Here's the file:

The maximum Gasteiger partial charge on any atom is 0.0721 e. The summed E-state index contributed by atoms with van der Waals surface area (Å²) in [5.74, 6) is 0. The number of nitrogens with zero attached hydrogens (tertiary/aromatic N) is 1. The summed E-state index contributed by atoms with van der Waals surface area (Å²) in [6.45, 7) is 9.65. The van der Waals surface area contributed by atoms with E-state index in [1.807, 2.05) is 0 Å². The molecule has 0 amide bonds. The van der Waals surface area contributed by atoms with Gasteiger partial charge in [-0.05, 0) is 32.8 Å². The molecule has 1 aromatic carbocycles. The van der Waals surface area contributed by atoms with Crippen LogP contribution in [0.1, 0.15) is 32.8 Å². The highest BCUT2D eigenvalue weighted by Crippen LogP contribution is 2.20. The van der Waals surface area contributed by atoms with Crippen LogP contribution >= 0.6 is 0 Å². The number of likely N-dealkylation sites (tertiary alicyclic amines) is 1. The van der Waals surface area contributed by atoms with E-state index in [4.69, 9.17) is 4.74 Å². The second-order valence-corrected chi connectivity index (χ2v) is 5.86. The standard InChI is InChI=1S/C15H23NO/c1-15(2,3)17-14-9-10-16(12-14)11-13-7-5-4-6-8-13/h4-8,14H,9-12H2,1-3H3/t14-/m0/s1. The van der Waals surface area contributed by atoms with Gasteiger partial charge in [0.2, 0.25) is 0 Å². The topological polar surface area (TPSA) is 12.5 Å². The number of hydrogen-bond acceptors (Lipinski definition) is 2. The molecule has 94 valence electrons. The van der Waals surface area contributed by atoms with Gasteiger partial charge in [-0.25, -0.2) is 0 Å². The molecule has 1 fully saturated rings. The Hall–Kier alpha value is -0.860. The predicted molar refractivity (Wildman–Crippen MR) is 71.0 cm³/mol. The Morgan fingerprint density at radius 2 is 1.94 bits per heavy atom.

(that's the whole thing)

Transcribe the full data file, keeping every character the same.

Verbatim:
The maximum Gasteiger partial charge on any atom is 0.0721 e. The summed E-state index contributed by atoms with van der Waals surface area (Å²) in [5.74, 6) is 0. The number of nitrogens with zero attached hydrogens (tertiary/aromatic N) is 1. The summed E-state index contributed by atoms with van der Waals surface area (Å²) in [6.45, 7) is 9.65. The van der Waals surface area contributed by atoms with E-state index in [1.807, 2.05) is 0 Å². The molecule has 0 amide bonds. The van der Waals surface area contributed by atoms with Gasteiger partial charge in [-0.05, 0) is 32.8 Å². The molecule has 1 aromatic carbocycles. The van der Waals surface area contributed by atoms with Crippen LogP contribution in [0.1, 0.15) is 32.8 Å². The highest BCUT2D eigenvalue weighted by Crippen LogP contribution is 2.20. The van der Waals surface area contributed by atoms with Crippen LogP contribution >= 0.6 is 0 Å². The number of likely N-dealkylation sites (tertiary alicyclic amines) is 1. The van der Waals surface area contributed by atoms with E-state index in [4.69, 9.17) is 4.74 Å². The second-order valence-corrected chi connectivity index (χ2v) is 5.86. The standard InChI is InChI=1S/C15H23NO/c1-15(2,3)17-14-9-10-16(12-14)11-13-7-5-4-6-8-13/h4-8,14H,9-12H2,1-3H3/t14-/m0/s1. The van der Waals surface area contributed by atoms with Gasteiger partial charge in [0.2, 0.25) is 0 Å². The topological polar surface area (TPSA) is 12.5 Å². The number of hydrogen-bond acceptors (Lipinski definition) is 2. The molecule has 94 valence electrons. The van der Waals surface area contributed by atoms with Gasteiger partial charge in [-0.25, -0.2) is 0 Å². The molecule has 1 fully saturated rings. The Hall–Kier alpha value is -0.860. The predicted molar refractivity (Wildman–Crippen MR) is 71.0 cm³/mol. The Morgan fingerprint density at radius 2 is 1.94 bits per heavy atom.